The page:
As part of our ceramic focus this month, we are looking into how this material can be pushed forward and be used in more advanced ways in design, and there is no better example of this than the SaphirKeramic that Laufen created in 2013.
We interviewed Emma Mottram, Marketing Manager at Laufen to find a bit more about this innovative product…
What is SaphirKeramik?
SaphirKeramik is an innovative ceramic material, which possesses all the hygienic advantages of traditional bathroom ceramics, but is thinner, more defined and extremely robust. Its special properties are down to the addition of corundum, a colourless component of sapphire, founded through years of research and development by Laufen. Since its launch in 2013 SaphirKeramik has become a favourite material of many architects and bathroom planners, as it allows for a new design language with bathroom ceramics, unachievable in the same way with more conventional ceramic material.
Strong and malleable, SaphirKeramik allows the creation of wafer-thin, yet 4-5 mm robust walls and tight-edge radii of just 1 to 2mm while retaining the traditional production process. Its slender profile renders it space-saving, lightweight and environmentally friendly. Rigorous testing has revealed that its flexural strength is equal to that of steel.
How the SaphirKeramik idea come about?
Laufen is renowned for maximising the creative potential of ceramic materials and has a long heritage of innovation and expertise in ceramics. It was the result of many years of development and testing, to create a new material that would enable Laufen’s designers to really push the boundaries of bathroom design.
Can you tell us a little bit about the development process?
Laufen uses a thinner ceramic body and a simpler structure to reduce the weight compared with conventional ceramic. The benefits are manifold: lower raw material costs and energy consumption in production and transportation. The result is clear to see – ceramics with thin, almost live edges: living square bowls designed by Andreas Dimitriardis, the graphic lines of the washbasins in the Kartell by Laufen collection designed by Ludovica and Roberto Palomba, the amazing textures on trays and washbasins in the design series of VAL by Konstantin Grcic and the razor blade sharp shelf of the INO washbasins designed by Toan Nguyen. In total the SaphirKeramik collections count 37 unique and highly innovative basin designs.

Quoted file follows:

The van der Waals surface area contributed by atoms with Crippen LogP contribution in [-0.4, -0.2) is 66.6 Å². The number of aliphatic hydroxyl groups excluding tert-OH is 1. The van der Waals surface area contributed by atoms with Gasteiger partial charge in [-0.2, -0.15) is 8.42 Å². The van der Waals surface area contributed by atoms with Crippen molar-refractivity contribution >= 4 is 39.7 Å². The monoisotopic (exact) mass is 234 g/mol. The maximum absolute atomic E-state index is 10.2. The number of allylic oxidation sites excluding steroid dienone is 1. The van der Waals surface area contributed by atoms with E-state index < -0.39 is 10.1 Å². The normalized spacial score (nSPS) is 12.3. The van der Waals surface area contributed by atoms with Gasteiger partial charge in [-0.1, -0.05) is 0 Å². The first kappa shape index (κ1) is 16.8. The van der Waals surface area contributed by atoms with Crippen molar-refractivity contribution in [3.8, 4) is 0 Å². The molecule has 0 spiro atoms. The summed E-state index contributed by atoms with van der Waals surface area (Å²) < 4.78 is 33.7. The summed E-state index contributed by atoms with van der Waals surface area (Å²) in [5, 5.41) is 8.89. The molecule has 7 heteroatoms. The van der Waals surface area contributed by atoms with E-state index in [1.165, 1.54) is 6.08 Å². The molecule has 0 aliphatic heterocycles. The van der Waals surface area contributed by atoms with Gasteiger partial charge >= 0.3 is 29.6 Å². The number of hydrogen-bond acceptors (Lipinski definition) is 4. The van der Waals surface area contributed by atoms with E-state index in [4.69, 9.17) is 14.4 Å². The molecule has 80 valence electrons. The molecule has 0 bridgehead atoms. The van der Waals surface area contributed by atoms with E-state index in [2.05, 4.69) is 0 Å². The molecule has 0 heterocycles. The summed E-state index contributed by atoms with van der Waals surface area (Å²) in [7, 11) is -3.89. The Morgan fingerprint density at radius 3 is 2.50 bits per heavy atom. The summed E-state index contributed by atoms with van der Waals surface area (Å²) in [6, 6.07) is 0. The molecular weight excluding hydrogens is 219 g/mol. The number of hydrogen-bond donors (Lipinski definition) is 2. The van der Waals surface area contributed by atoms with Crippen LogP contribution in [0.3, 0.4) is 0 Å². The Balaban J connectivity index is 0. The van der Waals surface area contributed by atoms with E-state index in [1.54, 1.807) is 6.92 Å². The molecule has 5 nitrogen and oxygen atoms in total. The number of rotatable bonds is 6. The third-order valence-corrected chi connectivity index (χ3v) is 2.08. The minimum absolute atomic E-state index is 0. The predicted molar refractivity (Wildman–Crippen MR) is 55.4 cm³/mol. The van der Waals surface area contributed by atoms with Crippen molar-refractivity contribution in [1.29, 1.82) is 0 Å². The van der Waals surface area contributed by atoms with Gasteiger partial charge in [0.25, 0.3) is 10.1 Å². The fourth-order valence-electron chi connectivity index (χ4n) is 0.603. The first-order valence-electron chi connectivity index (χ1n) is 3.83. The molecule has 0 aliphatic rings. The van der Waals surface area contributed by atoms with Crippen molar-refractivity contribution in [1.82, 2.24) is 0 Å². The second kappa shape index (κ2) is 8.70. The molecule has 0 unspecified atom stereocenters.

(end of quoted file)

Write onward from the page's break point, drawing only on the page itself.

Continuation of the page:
What is the future for SaphirKeramik? / How can you see the material being pushed?
Laufen continues to stretch the material’s limits by exploiting its super-fine forms, not only to create exquisitely detailed textures and patterns but also by engineering the innovative material to increase its maximum size – a 120 cm-long washbasin in SaphirKeramik is the largest to date. The brand also continually innovates by collaborating with established designers to create new collections using the material. Sonar, the new Laufen collection created by designer Patricia Urquiola, takes its design concept from the energy and dynamism connected with the natural phenomenon of sound waves and will be launching in the UK later this year.
Laufen believes that the full potential of SaphirKeramik has not yet been fully exploited, and with this innovative material we will see many more exciting developments in the future. Can’t wait!
See more from Laufen on their Design Insider Directory profile page